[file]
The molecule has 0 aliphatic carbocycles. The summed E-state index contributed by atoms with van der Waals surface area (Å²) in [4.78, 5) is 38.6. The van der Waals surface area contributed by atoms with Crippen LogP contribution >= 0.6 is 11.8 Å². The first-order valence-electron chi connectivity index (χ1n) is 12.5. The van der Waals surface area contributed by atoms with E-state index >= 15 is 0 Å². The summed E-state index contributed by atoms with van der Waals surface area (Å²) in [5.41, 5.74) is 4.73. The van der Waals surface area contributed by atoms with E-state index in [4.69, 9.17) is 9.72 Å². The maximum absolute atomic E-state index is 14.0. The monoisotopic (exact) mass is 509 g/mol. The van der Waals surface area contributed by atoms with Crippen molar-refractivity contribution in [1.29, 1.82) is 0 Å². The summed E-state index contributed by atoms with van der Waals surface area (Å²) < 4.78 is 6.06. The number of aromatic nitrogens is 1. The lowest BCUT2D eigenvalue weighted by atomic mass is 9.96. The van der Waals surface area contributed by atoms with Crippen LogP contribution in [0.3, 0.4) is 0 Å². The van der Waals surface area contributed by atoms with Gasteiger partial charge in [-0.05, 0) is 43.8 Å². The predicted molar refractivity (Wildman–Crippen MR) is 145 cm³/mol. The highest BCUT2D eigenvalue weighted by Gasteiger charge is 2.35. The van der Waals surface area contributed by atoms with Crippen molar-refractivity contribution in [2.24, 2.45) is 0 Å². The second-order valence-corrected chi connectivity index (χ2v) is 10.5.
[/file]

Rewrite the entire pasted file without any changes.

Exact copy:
The molecule has 0 aliphatic carbocycles. The summed E-state index contributed by atoms with van der Waals surface area (Å²) in [4.78, 5) is 38.6. The van der Waals surface area contributed by atoms with Crippen LogP contribution >= 0.6 is 11.8 Å². The first-order valence-electron chi connectivity index (χ1n) is 12.5. The van der Waals surface area contributed by atoms with E-state index >= 15 is 0 Å². The summed E-state index contributed by atoms with van der Waals surface area (Å²) in [5.41, 5.74) is 4.73. The van der Waals surface area contributed by atoms with E-state index in [4.69, 9.17) is 9.72 Å². The maximum absolute atomic E-state index is 14.0. The monoisotopic (exact) mass is 509 g/mol. The van der Waals surface area contributed by atoms with Crippen molar-refractivity contribution in [1.29, 1.82) is 0 Å². The summed E-state index contributed by atoms with van der Waals surface area (Å²) < 4.78 is 6.06. The number of aromatic nitrogens is 1. The lowest BCUT2D eigenvalue weighted by atomic mass is 9.96. The van der Waals surface area contributed by atoms with Crippen LogP contribution in [0.3, 0.4) is 0 Å². The van der Waals surface area contributed by atoms with Gasteiger partial charge in [-0.05, 0) is 43.8 Å². The predicted molar refractivity (Wildman–Crippen MR) is 145 cm³/mol. The highest BCUT2D eigenvalue weighted by Gasteiger charge is 2.35. The van der Waals surface area contributed by atoms with Crippen molar-refractivity contribution in [2.24, 2.45) is 0 Å². The second-order valence-corrected chi connectivity index (χ2v) is 10.5.